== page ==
Though the college has a system of advance planning and of plan execution through teamwork in the form of committees, it does not yet seem to be fully geared to the latest management technique. The idea of decision-making and problem solution seems to be understood in lay terms. As to computer automation, the college has done a lot including a newly set-up computer centre. Besides it is targetting an e-campus through a local area network for which the cables have been laid. Speaking of academic and pedagogical reach-outs, the college does not have any twinning programmes. Nor does it have any arrangement for exchange of students. However, the idea of forming a cluster of neighbourhood colleges and addressing the common problems as well as identifying individual strengths for reciprocal support has been good. The Principal deserves credit for giving leadership to this cluster showing a team spirit that is not very common. But it has not yet signed up any MoUs with industry or research organizations, though informal arrangements have been made with a pharmaceutical company. At the same time it must be noted that the college runs two short-term courses, DMRD and DMRE for medical graduates. The college has realized the need for complementary programmes, but so far mainly in the form of self-financing courses. It has just woken up to the need for the non-formal or distance modes and is helping the affiliating university's distance education programme in Arts and Commerce. It is true that there is an inculcation of value--the ambience created by the Gurudwara and the Sikh sense of community may be instrumental to it. But to see a value base in everything—curricular, co-curricular and extra-curricular—may be taking it too far. However, it cannot be denied that the students are disciplined and loyal to their institution, and have a deep appreciation of the care their teachers take for them. They are also taught to inculcate civic responsibilities in a good many of their outreach activities. And through all this they do develop an all round personality. As to how their capacity to learn and communicate is promoted, nothing tangible is reported. Their use of information technology outside the laboratory of that designation is for specific purposes, not in general terms of information surfing which would make better sense. The sports camps it has been organizing for years and the science awareness programme it has been running for school students are commendable. It is also commendable that it has opened a personal counseling cell involving a psychologist and an alumnus volunteer for boys and girls faced with any problems of adjustment or problems of coping with examinations or emotional problems, even problems going back to the family background of parents. The women's cell too has been a good idea. The Staff Council, yet another active component of the college, while safe-guarding the academic and cultural interests of the teaching fraternity also brings out a magazine every year, a magazine that carries evidences of literary embellishments of the teachers which are otherwise reflected in the classrooms. Yet the college needs a few more healthy practices in order that it may thrive better, have a greater vibrancy, and fulfil its role in human resource development as well as the role given it by its founding father including Dr Ambedkar.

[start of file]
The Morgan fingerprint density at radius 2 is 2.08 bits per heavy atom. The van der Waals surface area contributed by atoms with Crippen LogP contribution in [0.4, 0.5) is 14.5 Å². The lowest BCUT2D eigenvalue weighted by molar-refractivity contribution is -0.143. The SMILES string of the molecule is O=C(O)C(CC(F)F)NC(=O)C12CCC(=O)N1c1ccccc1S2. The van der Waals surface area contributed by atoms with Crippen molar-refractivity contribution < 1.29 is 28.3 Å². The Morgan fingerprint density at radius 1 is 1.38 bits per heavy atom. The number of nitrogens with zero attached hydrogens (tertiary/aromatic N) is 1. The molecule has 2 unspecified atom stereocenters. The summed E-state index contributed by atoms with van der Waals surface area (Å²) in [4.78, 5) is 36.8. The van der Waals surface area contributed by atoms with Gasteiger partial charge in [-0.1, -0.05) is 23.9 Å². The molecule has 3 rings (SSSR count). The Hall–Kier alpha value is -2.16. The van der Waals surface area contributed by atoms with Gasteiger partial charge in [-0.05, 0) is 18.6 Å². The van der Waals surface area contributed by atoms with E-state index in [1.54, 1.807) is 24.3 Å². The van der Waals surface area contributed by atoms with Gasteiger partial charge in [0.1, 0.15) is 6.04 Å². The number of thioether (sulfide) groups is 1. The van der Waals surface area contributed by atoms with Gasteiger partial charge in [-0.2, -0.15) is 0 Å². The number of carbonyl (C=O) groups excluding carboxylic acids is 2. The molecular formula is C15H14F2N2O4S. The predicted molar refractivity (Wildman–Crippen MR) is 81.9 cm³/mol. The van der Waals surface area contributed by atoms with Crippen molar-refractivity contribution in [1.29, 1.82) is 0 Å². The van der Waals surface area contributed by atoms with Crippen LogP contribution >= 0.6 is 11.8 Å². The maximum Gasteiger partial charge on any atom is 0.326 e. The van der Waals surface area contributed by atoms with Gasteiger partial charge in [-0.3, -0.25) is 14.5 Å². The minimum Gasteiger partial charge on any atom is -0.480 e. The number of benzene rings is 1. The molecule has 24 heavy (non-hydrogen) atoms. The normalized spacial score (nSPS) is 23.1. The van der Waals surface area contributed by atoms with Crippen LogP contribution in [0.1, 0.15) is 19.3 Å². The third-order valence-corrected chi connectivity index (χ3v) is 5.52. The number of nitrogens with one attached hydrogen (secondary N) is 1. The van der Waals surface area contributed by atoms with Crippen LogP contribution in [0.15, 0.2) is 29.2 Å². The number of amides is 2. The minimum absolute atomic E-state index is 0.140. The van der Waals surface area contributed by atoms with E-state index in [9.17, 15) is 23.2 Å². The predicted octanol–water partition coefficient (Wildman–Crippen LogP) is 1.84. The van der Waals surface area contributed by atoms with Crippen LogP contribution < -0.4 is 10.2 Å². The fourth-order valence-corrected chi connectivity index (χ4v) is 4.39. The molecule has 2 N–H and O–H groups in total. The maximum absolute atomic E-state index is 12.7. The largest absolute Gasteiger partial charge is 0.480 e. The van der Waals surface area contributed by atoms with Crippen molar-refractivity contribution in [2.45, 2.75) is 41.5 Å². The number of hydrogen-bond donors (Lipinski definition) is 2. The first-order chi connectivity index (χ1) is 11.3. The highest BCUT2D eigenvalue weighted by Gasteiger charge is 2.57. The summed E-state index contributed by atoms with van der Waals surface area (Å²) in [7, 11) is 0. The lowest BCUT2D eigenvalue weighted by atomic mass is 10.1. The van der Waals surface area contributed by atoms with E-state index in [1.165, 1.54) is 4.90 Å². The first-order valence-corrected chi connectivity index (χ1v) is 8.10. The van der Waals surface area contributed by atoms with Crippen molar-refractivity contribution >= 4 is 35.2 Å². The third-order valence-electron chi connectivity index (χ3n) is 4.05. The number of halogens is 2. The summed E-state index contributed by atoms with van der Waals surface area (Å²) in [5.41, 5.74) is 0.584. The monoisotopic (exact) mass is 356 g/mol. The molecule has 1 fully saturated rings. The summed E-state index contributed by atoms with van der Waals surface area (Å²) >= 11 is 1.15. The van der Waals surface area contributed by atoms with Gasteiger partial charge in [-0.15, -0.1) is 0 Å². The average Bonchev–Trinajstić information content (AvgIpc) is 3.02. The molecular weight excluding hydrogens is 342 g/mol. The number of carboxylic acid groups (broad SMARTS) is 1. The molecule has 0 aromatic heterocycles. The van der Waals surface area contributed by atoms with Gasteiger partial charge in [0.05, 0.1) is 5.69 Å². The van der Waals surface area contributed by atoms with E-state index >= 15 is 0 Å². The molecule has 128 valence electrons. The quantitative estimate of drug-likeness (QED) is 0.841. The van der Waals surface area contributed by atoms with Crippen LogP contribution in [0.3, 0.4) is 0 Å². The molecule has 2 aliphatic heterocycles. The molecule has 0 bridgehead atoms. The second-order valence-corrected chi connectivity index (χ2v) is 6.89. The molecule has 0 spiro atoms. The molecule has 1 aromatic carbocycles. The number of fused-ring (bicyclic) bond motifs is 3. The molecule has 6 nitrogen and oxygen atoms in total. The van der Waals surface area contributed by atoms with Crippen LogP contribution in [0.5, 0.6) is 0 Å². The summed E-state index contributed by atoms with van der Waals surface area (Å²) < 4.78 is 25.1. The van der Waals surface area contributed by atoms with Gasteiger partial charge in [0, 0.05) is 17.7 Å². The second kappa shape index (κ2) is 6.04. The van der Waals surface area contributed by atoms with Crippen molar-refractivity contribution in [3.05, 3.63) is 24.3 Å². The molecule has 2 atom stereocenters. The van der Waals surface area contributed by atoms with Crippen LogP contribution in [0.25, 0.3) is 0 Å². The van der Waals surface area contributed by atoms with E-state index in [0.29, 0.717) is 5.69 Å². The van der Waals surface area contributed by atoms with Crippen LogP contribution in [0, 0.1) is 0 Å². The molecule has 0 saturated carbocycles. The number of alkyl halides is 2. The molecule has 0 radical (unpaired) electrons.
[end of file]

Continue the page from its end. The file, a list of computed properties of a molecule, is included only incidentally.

Overall Anaysis and Recommendations
Guru Nanak Khalsa College of Arts, Science and Commerce is a fairly big college in terms of its student body, its faculty and non-teaching staff, and certainly in terms of its infrastructure and learning resources. Being a minority college with 50% of its seats reserved for Sikh boys and girls, it does imbibe a sense of purpose, in a way a carry-over from its origins involving Dr Babasaheb Ambedkar. But only in a way, for like most other colleges under the University of Mumbai, its programmes of study have been usual. Its recent addition of self-financing courses too has been mainly motivated by career needs. In fact its curricular combination of classic and modern is familiar. Still it cannot be denied that an ambience exists casting perhaps an indirect influence on its young recipients. That way it may have vindicated its name.